Science and Invention
When did mobile phones first come into use?
Mobile communication dates back to radiophones used in the 1940s and 1950s. They were two-way radio systems that were powered by car batteries and required operator assistance; they were not very reliable, and the phones were anchored to a place, not a person. The first truly mobile phone call, in that it used a portable handset, was manufactured on April 3, 1973. The caller was Dr. Martin Cooper of Motorola, who, from the streets of Manhattan, called rival researcher Joel Engel at Bell Laboratories (AT&T’s research arm); the two companies were in a heated race to develop mobile telephony. The device used by Cooper that day was called the Dyna-Tac; it weighed two pounds and had simple dial, talk, and listen features.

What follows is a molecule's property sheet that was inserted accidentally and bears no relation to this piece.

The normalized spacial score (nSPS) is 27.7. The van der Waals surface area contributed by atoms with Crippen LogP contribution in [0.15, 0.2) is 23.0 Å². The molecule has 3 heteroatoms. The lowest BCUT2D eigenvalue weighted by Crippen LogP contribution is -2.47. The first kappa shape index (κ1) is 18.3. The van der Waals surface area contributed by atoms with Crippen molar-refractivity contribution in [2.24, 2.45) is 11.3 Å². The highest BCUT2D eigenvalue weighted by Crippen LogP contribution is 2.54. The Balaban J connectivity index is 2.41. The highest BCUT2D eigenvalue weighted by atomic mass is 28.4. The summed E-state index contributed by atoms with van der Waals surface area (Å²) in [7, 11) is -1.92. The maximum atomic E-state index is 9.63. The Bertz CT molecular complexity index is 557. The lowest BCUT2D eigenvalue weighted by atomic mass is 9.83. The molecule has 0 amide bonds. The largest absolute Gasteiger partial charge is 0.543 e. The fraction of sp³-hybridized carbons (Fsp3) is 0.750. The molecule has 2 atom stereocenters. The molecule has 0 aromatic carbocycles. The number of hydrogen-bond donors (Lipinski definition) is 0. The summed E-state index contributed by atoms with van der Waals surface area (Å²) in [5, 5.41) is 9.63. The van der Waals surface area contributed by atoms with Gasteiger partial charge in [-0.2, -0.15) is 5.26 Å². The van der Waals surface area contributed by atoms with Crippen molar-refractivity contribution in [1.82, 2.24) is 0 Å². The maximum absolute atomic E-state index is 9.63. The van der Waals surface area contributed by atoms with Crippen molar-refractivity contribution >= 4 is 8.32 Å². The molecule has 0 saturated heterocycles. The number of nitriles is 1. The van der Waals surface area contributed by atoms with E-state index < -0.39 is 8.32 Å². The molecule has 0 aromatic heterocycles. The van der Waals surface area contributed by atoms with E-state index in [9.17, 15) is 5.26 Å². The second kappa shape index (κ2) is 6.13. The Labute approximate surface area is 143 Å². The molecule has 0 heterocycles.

The first generation of mobile phones began to be widely used in the 1980s. These phones were large by today’s standards and were usually installed in a car or briefcase. Transmission was via clusters of base stations, or cellular networks. The next generation of mobile phones appeared in the 1990s; the handset and battery technology improved, allowing for more features in smaller-sized phones and greater mobility; these were reliable phones that people could carry with them. As more users adopted the technology, cellular providers expanded transmitting systems. In some areas of the world, usage took off to the point of near universality by 2000. Usage in the United States, though strong, lagged behind the rest of the developed world. Some analysts believed that this was due to relatively high service fees, while others cited a lack of reliability, especially in rural areas. The land-based telephone system in the United States was designed to nine nines of reliability (meaning it can be counted on to function 99.9999999 percent of the time), a standard as yet unmet by cellular technology.